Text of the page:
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Productivity, exporting, and the learning-by-exporting hypothesis: direct evidence from UK firms

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  • Gustavo Crespi
  • Chiara Criscuolo
  • Jonathan Haskel

Abstract

Case studies suggest exporters learn from clients. Econometric evidence is mixed. We use firm-level panel data on exporting and productivity with direct information on learning sources, including clients. We find: (a) firms who exported in the past are likely to learn more from clients (relative to other sources); (b) firms who learned from clients in the past are more likely to have faster productivity growth; (c) the reverse is not the case; that is, past productivity growth is not associated with more learning from clients and past learning from clients is not associated with more exporting. These results are consistent with the learning-by-exporting hypothesis.

Suggested Citation

  • Gustavo Crespi & Chiara Criscuolo & Jonathan Haskel, 2008. "Productivity, exporting, and the learning-by-exporting hypothesis: direct evidence from UK firms," Canadian Journal of Economics, Canadian Economics Association, vol. 41(2), pages 619-638, May.
  • Handle: RePEc:cje:issued:v:41:y:2008:i:2:p:619-638
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    References listed on IDEAS

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    1. Marc J. Melitz, 2003. "The Impact of Trade on Intra-Industry Reallocations and Aggregate Industry Productivity," Econometrica, Econometric Society, vol. 71(6), pages 1695-1725, November.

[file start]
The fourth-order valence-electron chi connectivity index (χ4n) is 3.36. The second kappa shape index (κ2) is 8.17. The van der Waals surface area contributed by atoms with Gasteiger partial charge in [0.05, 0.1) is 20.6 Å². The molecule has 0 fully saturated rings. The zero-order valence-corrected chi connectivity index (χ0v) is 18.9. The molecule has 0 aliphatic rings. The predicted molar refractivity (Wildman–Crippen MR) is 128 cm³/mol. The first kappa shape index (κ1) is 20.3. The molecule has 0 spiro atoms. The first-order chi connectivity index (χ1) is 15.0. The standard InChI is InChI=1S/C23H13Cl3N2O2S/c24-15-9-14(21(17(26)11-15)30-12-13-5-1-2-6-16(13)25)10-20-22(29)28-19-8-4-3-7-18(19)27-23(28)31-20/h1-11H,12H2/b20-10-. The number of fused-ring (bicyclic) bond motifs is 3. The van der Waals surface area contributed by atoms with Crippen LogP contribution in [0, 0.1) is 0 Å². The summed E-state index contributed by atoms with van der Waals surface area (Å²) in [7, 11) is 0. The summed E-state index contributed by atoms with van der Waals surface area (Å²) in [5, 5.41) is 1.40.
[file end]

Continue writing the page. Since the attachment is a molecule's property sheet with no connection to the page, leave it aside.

2. Sofronis K. Clerides & Saul Lach & James R. Tybout, 1998. "Is Learning by Exporting Important? Micro-Dynamic Evidence from Colombia, Mexico, and Morocco," The Quarterly Journal of Economics, Oxford University Press, vol. 113(3), pages 903-947.
    3. repec:rus:hseeco:122439 is not listed on IDEAS
    4. Aoife Hanley, 2004. "Exports, Linkages and Innovation," Occasional Papers 8, Industrial Economics Division.
    5. David Greenaway & Richard Kneller, 2004. "Exporting and Productivity in the United Kingdom," Oxford Review of Economic Policy, Oxford University Press, vol. 20(3), pages 358-371, Autumn.
    6. Jeffrey D. Sachs & Andrew Warner, 1995. "Economic Reform and the Process of Global Integration," Brookings Papers on Economic Activity, Economic Studies Program, The Brookings Institution, vol. 26(1, 25th A), pages 1-118.
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    More about this item

    JEL classification:

    • F12 - International Economics - - Trade - - - Models of Trade with Imperfect Competition and Scale Economies; Fragmentation
    • L1 - Industrial Organization - - Market Structure, Firm Strategy, and Market Performance

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